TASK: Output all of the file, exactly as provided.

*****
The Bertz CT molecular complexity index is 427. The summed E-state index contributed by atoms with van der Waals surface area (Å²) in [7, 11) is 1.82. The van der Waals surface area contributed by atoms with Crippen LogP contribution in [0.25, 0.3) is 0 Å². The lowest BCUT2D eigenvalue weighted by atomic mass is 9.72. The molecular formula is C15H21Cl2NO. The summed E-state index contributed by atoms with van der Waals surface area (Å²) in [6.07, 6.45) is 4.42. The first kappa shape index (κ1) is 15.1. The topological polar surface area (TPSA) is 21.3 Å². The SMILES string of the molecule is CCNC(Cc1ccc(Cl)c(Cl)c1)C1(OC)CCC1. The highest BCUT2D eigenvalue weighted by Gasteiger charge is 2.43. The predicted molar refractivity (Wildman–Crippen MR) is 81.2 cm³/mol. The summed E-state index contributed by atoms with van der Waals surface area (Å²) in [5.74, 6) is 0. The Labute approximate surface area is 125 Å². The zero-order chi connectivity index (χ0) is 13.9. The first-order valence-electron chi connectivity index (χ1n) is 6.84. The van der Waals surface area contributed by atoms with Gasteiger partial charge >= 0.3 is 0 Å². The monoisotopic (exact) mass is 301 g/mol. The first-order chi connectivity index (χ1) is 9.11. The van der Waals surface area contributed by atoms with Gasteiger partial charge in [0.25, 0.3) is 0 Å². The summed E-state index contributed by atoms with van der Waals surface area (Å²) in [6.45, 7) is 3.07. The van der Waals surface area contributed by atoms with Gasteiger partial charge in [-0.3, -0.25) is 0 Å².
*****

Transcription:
The Bertz CT molecular complexity index is 427. The summed E-state index contributed by atoms with van der Waals surface area (Å²) in [7, 11) is 1.82. The van der Waals surface area contributed by atoms with Crippen LogP contribution in [0.25, 0.3) is 0 Å². The lowest BCUT2D eigenvalue weighted by atomic mass is 9.72. The molecular formula is C15H21Cl2NO. The summed E-state index contributed by atoms with van der Waals surface area (Å²) in [6.07, 6.45) is 4.42. The first kappa shape index (κ1) is 15.1. The topological polar surface area (TPSA) is 21.3 Å². The SMILES string of the molecule is CCNC(Cc1ccc(Cl)c(Cl)c1)C1(OC)CCC1. The highest BCUT2D eigenvalue weighted by Gasteiger charge is 2.43. The predicted molar refractivity (Wildman–Crippen MR) is 81.2 cm³/mol. The summed E-state index contributed by atoms with van der Waals surface area (Å²) in [5.74, 6) is 0. The Labute approximate surface area is 125 Å². The zero-order chi connectivity index (χ0) is 13.9. The first-order valence-electron chi connectivity index (χ1n) is 6.84. The van der Waals surface area contributed by atoms with Gasteiger partial charge >= 0.3 is 0 Å². The monoisotopic (exact) mass is 301 g/mol. The first-order chi connectivity index (χ1) is 9.11. The van der Waals surface area contributed by atoms with Gasteiger partial charge in [0.25, 0.3) is 0 Å². The summed E-state index contributed by atoms with van der Waals surface area (Å²) in [6.45, 7) is 3.07. The van der Waals surface area contributed by atoms with Gasteiger partial charge in [-0.3, -0.25) is 0 Å².